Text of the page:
Scotiabank has been long been involved in hockey, so when the company was approached by the NHL and NHL Players Association (NHLPA) about sponsoring this year’s World Cup of Hockey, it decided to make a big play.
Scotiabank is now the title sponsor of the World Cup of Hockey Fan Village, a free 10-day festival in Toronto’s Distillery District that kicks off on Sept. 16. The festival will include musical performances, book readings, kids activities and food from each of the countries participating in the tournament.
“We knew immediately that we needed to be involved in a big way because you’re getting the best talent from across the world competing in one tournament,” said Clinton Braganza, senior vice-president of Canadian banking at Scotiabank.
Scotiabank’s primary activation is the Scotiabank Sport Pad ball hockey rink, and the bank is inviting local community teams it sponsors to play in the rink. The company is also hosting a “virtual arena” that gives participants a virtual reality hockey viewing experience. Visitors can also sign up for the Scotiabank Passport, a new online platform designed to enhance the fan experience. Those who sign up will have the chance to win daily prizes and a grand prize of game tickets.
Scotiabank currently sponsors more than 5,000 hockey teams across the country and is the “official bank” of the NHL. This marks the third year of its marketing campaign, “The Fifth Season.” The idea is that Mother Nature gives us four seasons, but in Canada, there’s a fifth: hockey.
“Quite simply, we love hockey because Canadians love hockey, and we find it’s a wonderful platform to bring our message forward to Canadians,” said Braganza.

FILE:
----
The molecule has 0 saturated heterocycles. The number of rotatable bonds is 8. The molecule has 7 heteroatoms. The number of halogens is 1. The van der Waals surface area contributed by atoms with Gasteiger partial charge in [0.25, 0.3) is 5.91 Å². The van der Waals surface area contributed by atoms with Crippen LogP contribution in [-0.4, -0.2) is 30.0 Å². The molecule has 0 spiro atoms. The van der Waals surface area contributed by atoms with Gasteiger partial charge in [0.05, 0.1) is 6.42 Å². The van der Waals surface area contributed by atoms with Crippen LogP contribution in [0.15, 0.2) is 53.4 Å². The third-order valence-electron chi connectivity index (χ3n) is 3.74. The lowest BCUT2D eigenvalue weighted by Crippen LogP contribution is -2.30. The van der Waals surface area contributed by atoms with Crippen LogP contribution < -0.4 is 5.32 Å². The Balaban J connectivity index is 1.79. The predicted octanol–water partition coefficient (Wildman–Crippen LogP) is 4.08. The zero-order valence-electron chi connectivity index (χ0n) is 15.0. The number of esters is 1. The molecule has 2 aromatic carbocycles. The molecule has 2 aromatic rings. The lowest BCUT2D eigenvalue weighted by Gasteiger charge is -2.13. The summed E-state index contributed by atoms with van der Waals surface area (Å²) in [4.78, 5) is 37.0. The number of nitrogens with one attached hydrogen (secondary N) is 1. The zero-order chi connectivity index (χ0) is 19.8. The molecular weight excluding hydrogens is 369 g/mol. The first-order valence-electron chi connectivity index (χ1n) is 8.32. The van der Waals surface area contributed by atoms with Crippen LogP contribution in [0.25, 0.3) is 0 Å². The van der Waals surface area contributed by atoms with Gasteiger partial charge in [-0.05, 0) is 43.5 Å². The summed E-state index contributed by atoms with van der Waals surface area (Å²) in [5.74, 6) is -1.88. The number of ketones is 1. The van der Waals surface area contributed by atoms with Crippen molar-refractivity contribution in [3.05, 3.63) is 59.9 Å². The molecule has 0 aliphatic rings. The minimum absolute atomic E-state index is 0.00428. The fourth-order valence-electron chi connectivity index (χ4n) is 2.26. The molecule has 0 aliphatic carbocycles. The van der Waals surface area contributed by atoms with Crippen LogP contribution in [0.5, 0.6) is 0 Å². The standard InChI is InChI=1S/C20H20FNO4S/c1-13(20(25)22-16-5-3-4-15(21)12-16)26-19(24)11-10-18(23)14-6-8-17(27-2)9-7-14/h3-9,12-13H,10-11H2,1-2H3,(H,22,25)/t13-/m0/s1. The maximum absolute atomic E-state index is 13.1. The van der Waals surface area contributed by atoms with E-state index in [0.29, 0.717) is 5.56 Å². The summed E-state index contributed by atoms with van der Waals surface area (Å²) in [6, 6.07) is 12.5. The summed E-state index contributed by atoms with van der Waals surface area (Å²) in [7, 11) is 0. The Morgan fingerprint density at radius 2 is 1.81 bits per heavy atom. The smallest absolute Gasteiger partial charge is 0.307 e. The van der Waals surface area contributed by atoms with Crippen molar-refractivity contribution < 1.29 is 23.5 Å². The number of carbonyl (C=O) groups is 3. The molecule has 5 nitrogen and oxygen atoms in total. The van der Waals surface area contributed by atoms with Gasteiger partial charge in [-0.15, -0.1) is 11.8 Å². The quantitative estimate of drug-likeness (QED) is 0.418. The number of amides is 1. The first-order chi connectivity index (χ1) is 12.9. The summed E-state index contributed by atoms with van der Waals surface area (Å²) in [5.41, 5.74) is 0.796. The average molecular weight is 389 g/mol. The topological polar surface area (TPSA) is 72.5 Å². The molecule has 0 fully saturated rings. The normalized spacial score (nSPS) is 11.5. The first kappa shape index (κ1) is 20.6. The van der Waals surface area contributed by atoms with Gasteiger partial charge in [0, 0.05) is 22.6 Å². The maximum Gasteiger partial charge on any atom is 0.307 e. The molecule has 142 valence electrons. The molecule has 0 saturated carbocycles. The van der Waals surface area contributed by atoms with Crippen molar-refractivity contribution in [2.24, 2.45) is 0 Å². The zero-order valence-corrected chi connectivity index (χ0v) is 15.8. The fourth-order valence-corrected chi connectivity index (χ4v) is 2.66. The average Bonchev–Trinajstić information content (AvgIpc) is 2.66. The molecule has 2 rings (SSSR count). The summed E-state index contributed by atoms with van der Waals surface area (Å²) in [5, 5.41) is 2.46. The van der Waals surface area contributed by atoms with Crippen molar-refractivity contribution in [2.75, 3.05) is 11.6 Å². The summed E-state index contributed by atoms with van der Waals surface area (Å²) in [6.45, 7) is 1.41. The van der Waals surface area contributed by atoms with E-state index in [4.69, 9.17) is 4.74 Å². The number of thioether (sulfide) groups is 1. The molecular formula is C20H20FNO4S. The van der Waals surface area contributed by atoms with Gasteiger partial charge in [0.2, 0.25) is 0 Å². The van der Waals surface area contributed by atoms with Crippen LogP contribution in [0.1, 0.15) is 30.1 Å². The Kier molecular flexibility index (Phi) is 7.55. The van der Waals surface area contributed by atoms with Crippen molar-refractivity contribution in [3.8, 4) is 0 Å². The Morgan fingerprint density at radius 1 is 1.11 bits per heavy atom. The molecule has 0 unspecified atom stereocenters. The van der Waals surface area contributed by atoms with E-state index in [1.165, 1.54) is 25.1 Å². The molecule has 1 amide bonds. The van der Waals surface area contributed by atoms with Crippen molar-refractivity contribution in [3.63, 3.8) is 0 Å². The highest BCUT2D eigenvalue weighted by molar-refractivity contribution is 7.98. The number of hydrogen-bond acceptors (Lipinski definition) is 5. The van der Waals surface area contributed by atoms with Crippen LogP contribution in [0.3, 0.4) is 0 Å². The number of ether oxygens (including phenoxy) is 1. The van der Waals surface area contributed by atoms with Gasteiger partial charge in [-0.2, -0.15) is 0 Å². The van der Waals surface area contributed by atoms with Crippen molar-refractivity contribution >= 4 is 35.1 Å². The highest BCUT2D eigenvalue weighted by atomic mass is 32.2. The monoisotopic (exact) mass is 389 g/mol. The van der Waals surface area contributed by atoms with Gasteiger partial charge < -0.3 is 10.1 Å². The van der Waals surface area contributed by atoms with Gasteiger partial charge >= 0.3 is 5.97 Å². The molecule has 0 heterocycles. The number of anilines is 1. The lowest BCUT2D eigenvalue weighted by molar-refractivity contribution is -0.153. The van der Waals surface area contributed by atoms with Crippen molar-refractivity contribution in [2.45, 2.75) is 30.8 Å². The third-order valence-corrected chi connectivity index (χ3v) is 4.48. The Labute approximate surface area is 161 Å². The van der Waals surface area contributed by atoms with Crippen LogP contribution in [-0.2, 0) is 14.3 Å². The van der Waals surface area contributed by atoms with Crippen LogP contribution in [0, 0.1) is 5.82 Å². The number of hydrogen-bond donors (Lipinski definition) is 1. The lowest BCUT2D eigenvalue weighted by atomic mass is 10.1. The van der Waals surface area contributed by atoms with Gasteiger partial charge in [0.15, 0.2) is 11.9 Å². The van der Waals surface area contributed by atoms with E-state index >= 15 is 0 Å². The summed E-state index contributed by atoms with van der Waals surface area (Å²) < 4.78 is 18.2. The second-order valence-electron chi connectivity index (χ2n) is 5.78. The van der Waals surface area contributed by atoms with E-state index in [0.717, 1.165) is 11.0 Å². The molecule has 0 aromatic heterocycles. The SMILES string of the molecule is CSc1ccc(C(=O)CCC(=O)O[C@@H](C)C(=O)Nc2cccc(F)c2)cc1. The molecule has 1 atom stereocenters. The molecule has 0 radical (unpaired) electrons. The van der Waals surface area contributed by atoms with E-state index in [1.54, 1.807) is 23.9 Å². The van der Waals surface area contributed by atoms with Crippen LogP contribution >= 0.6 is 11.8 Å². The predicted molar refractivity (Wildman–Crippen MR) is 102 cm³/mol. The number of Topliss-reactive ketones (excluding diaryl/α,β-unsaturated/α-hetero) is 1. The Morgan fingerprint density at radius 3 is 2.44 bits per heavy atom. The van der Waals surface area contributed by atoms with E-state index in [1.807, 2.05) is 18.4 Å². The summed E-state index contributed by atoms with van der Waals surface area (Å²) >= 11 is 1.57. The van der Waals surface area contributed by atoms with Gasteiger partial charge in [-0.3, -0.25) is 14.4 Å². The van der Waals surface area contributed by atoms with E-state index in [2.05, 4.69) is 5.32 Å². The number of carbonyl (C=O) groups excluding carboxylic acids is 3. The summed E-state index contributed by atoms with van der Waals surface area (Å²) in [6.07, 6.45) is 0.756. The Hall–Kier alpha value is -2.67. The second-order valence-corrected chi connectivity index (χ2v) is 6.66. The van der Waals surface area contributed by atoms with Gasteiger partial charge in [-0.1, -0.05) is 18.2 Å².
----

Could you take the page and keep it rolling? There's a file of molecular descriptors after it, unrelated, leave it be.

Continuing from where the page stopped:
As part of its sponsorship of World Cup of Hockey, which will be held Sept. 17 to Oct. 1 at Toronto’s Air Canada Centre, Scotiabank is launching a new spot called “Hockey Dreams” (which, at press time, was still being finalized).
Created by Bensimon Byrne, the spot shows kids playing street hockey in different locations — from a farm to a school parking lot. The young hockey players recreate some of the sport’s most iconic goals by Bobby Orr, Lanny McDonald, Mario Lemieux and Paul Henderson.
When each famous goal is recreated, the spot cuts to a black-and-white image of the real thing. Actual commentary from the announcers during those epic games runs throughout the spot. It ends with the message, “The 5th season is when kids dream big.”
Joseph Bonnici, creative director at Bensimon Byrne, said World Cup of Hockey gives the “The Fifth Season” campaign a bigger stage.
“If this is the biggest stage, then the creative needs to be just as big – just as big in an emotive sense, and just as big in a way that connects with people who see the spots, and the campaign has a whole,” he said.
“It was a really simple insight in the end. Whether you are an adult or a child, you can relate to the notion of dreaming and putting yourself in the position of your hockey heroes. And if you’re going to do that, you’re never going to dream bigger than the World Cup.”
It was important that the spot was authentic, added Braganza. For example, “when we were looking at casting, we erred on the side of children who could actually play hockey versus being an actor,” he said. “It was really important to capture not only the moment where the screen goes from child to hockey hero, but also children enjoying themselves playing hockey.”
“Hockey Dreams” is running online, in cinemas, and on the Rogers’ broadcast of World Cup of Hockey.